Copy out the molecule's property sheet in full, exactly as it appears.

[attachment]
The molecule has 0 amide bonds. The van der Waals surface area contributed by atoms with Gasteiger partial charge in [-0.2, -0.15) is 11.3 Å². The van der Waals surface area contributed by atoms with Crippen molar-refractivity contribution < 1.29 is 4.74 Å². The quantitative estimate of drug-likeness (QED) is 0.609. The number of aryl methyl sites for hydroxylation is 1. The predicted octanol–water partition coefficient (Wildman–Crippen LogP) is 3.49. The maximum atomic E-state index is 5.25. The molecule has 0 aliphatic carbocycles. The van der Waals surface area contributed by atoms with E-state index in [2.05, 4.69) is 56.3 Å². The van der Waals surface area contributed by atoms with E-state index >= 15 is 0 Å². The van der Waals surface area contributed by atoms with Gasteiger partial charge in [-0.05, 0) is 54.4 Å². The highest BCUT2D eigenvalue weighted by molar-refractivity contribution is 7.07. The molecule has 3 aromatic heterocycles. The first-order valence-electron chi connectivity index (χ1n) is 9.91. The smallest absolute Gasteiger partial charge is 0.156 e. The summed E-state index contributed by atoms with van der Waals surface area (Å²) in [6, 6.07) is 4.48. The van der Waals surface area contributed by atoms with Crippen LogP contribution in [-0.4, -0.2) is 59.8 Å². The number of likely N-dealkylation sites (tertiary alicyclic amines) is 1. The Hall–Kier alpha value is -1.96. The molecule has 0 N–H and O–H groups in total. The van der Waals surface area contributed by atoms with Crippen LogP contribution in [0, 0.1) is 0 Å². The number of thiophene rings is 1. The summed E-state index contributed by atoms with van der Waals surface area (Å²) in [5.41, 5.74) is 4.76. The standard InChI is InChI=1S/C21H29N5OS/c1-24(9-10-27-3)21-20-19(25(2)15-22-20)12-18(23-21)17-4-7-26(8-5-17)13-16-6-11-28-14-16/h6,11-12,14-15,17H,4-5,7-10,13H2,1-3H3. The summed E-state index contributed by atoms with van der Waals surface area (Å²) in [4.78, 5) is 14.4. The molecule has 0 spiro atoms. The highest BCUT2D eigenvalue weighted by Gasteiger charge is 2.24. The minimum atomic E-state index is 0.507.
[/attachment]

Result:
The molecule has 0 amide bonds. The van der Waals surface area contributed by atoms with Gasteiger partial charge in [-0.2, -0.15) is 11.3 Å². The van der Waals surface area contributed by atoms with Crippen molar-refractivity contribution < 1.29 is 4.74 Å². The quantitative estimate of drug-likeness (QED) is 0.609. The number of aryl methyl sites for hydroxylation is 1. The predicted octanol–water partition coefficient (Wildman–Crippen LogP) is 3.49. The maximum atomic E-state index is 5.25. The molecule has 0 aliphatic carbocycles. The van der Waals surface area contributed by atoms with E-state index in [2.05, 4.69) is 56.3 Å². The van der Waals surface area contributed by atoms with E-state index >= 15 is 0 Å². The van der Waals surface area contributed by atoms with Gasteiger partial charge in [-0.05, 0) is 54.4 Å². The highest BCUT2D eigenvalue weighted by molar-refractivity contribution is 7.07. The molecule has 3 aromatic heterocycles. The first-order valence-electron chi connectivity index (χ1n) is 9.91. The smallest absolute Gasteiger partial charge is 0.156 e. The summed E-state index contributed by atoms with van der Waals surface area (Å²) in [6, 6.07) is 4.48. The van der Waals surface area contributed by atoms with Crippen LogP contribution in [-0.4, -0.2) is 59.8 Å². The number of likely N-dealkylation sites (tertiary alicyclic amines) is 1. The Hall–Kier alpha value is -1.96. The molecule has 0 N–H and O–H groups in total. The van der Waals surface area contributed by atoms with Crippen LogP contribution in [0, 0.1) is 0 Å². The number of thiophene rings is 1. The summed E-state index contributed by atoms with van der Waals surface area (Å²) in [5.41, 5.74) is 4.76. The standard InChI is InChI=1S/C21H29N5OS/c1-24(9-10-27-3)21-20-19(25(2)15-22-20)12-18(23-21)17-4-7-26(8-5-17)13-16-6-11-28-14-16/h6,11-12,14-15,17H,4-5,7-10,13H2,1-3H3. The summed E-state index contributed by atoms with van der Waals surface area (Å²) in [4.78, 5) is 14.4. The molecule has 0 spiro atoms. The highest BCUT2D eigenvalue weighted by Gasteiger charge is 2.24. The minimum atomic E-state index is 0.507.